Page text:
Joy Cunningham, is a Senior Technical Officer at FHI 360 where she manages a portfolio of global youth activities, including oversight for activities conducted under USAID’s Interagency Youth Working Group (IYWG).
Those of us committed to improving the sexual and reproductive health of young people anxiously awaited USAID’s Youth in Development Policy, which was released earlier this month. The policy stresses the importance of a holistic approach to youth development, in recognition that programs can’t address any single issue in isolation. Young people live multi-dimensional and often complex lives, particularly in developing countries, and programs need to reflect that reality.
As an advocate for youth sexual and reproductive health, I was heartened by the policy’s emphasis on a cross-discipline approach to improving the lives of young people. We can’t work in silos to improve access to education or build economic opportunities, for example, if we are not also helping protect young people from HIV, treating those living with HIV, or preventing early and unintended pregnancy. We must work toward a generation of young people healthy enough to enjoy the benefits they might reap from other development opportunities. The Youth in Development Policy reflects that sentiment as well, stating the importance of sexual and reproductive health as an essential component of youth development.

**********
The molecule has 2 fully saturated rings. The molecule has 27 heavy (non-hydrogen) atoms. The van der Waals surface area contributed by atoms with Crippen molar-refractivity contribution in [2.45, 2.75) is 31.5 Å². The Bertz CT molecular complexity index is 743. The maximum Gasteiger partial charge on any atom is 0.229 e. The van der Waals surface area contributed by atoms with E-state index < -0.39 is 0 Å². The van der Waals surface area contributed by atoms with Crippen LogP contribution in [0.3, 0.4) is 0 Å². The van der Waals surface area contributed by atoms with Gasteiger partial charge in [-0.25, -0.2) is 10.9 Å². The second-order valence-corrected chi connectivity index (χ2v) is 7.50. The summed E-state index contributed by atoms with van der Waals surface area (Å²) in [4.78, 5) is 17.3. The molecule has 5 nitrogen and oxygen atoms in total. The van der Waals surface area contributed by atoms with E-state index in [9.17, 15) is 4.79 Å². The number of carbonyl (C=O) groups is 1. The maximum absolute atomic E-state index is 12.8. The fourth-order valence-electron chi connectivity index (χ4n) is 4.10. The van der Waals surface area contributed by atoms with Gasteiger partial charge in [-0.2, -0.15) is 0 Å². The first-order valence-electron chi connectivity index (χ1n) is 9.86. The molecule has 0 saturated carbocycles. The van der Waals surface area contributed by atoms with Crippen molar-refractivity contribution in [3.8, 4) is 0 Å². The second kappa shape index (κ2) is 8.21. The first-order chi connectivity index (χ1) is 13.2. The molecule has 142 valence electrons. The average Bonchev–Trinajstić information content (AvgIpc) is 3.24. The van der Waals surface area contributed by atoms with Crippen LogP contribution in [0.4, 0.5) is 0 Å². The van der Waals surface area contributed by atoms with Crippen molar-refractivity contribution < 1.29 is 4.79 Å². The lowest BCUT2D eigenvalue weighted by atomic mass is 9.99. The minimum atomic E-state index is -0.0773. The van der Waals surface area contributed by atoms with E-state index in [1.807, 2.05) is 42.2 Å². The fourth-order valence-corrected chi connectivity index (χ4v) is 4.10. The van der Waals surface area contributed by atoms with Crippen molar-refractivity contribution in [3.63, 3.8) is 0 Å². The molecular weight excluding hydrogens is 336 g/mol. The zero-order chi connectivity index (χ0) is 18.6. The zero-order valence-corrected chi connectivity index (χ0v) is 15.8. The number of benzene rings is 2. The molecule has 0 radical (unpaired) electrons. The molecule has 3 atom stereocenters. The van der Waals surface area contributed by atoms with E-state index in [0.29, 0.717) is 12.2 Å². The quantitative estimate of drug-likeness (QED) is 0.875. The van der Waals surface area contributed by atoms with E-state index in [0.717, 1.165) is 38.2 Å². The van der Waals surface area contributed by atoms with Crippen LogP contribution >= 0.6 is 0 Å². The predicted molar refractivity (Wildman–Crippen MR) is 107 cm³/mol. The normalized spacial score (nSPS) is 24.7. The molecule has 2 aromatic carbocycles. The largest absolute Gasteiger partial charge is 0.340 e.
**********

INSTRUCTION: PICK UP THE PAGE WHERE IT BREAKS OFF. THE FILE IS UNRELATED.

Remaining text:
USAID highlights four key areas of opportunity and of challenge for young people: economics, education, peace, security and democracy, and health. Not only are sexual and reproductive health (SRH) key components of the health needs emphasized by the policy, but SRH considerations are embedded throughout the policy. The policy includes attention to hard-to-reach groups such as migrant and refugee youth, street children, rural youth, married girls and young people with disabilities. Also, key protection issues such as early marriage, gender-based violence, trafficking and rights of LGBT populations are addressed, all with sexual and reproductive health implications.
Now that we know what the policy looks like, we have already begun asking the next questions: What will happen now? How will the results of the recent election affect USAID’s spending on youth in development, and specifically, sexual and reproductive health? How will this policy evolve into strategies, frameworks and programs? How will it play out at the country level?
I hope that the release of USAID’s policy will bring global attention to the critical importance of young people’s sexual and reproductive health as a fundamental, foundational component of their overall development. We’ve got to begin youth development work with healthy young people and ensure they stay alive. Pregnant girls rarely stay in school. Young people who are living with untreated HIV might not live long enough to contribute to their country’s peace and democracy efforts. At FHI 360, we believe young people are catalysts for positive, sustainable change. Let’s help them reach their full potential.